Ask me why I’m voting Yes

Ask me why I’m voting Yes.

For all our friends in crisis.

For all the nurses, midwives and doctors I know who have to carry a copy of the Constitution when caring for my pregnant friends.

For the shade in legislation, not the black and white of the Constitution.

For all the parents who have to make decisions they’d rather not make.

For all the women I know who travelled to another country for their medical care, and never said a word.

For any woman who has ever felt trapped in her own body.

For all the taxi bus and train drivers, ferry workers and pilots who brought our sisters abroad for care they should get at home.

For shame to go away.

For Ireland to face its self.

For the bereaved.

For the anonymous.

For empathy.

For the truth.

For the raped.

For the women who can’t share their stories, who can’t voice their pain.

For anyone who can change their mind when faced with the reality of the 8th.

For my wife and daughters.

For listening to women.

For Savita.

For Ann.

For repeal.


My reads of the week #2

Here are my reads of the week, five of the best things I’ve read this week.

Why does Alex Quigley hate highlighters?

This is What Education Reform Looks Like according to Mary Ann Reilly

Dubliner Stephen Dawson: the police told me I could go to prison for match-fixing (passed on by Brian Doug McMahon)

How Margaret Atwood and Zadie Smith Use Technology (passed on by Electric Literature

In 1965, Stephen Somerstein grabbed five cameras and headed south: from New York Times Photo

Photo credit:

6 Reasons why we’re going on strike

Change. It’s all about change. Let’s talk about change.

The world is changing, we are told. Thanks for the heads up! The Irish education system needs to change too. No argument from me there, but anybody who actually teaches teenagers every day will tell you that change is everywhere in schools. Take my classroom: in the twenty years I’ve been dispensing wisdom it’s change a hundred times. The desks have changed, the blackboard became a whiteboard, we got a fire door, and I got technology. When I think about my own secondary education I think chalk and talk and that was still the way when I started but something else clicked for teachers over that time, my methodology has morphed from standing at the blackboard and telling the kids the story, to listening to what they say and letting them do the storytelling. This reform will mean re-placing the barrier between teach and student, creating the distance necessary to mark their work ourselves is a change we don’t want.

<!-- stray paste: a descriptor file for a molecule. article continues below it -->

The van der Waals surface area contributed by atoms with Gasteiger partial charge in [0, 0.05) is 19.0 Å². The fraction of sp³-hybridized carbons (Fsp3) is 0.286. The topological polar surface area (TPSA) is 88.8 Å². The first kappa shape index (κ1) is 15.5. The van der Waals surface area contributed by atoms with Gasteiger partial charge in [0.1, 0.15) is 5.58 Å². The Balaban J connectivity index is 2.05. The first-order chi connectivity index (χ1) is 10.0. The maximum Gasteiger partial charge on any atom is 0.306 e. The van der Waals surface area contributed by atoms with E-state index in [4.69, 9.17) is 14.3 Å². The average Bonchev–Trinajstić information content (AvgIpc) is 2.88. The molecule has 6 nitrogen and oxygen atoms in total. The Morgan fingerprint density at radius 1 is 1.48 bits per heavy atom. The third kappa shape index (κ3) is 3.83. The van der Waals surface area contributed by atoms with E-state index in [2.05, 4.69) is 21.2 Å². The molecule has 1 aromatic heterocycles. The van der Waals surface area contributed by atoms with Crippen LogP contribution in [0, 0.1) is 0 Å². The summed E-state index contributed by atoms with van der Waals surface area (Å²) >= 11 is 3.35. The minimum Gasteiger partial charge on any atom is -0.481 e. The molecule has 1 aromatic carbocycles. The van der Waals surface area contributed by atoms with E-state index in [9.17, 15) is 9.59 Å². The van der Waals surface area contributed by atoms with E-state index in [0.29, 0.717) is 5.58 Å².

We go on strike because we want change, but not this change.

Protecting the student/teacher relationship:
Kids are already the communicative, involved, adept, sharp and worldly citizens we need them to be, no amount of tinkering with the education system will kill that or make it more evident, they’re kids, they’re not guinea pigs or robots. And teachers know them as well as most do. How can we take account of this knowing if we move from guiding them to judging them, from being proponents to evaluators?

We go on strike because changing the teacher pupil relationship is a change too far.

It’s a half-baked reform:
This reform needs to be exactly right, half baking something, as any home economics teachers will tell you will not get you an A, same with education reform. Good intentions are one thing, good policy is another. If teachers were to accept the current proposal from the Minister, the details would be unknown and liable to cause further rancour down the road. We don’t just know what moderation looks like, we don’t have training in how to do any of this. Here’s a picture of what this reform is like…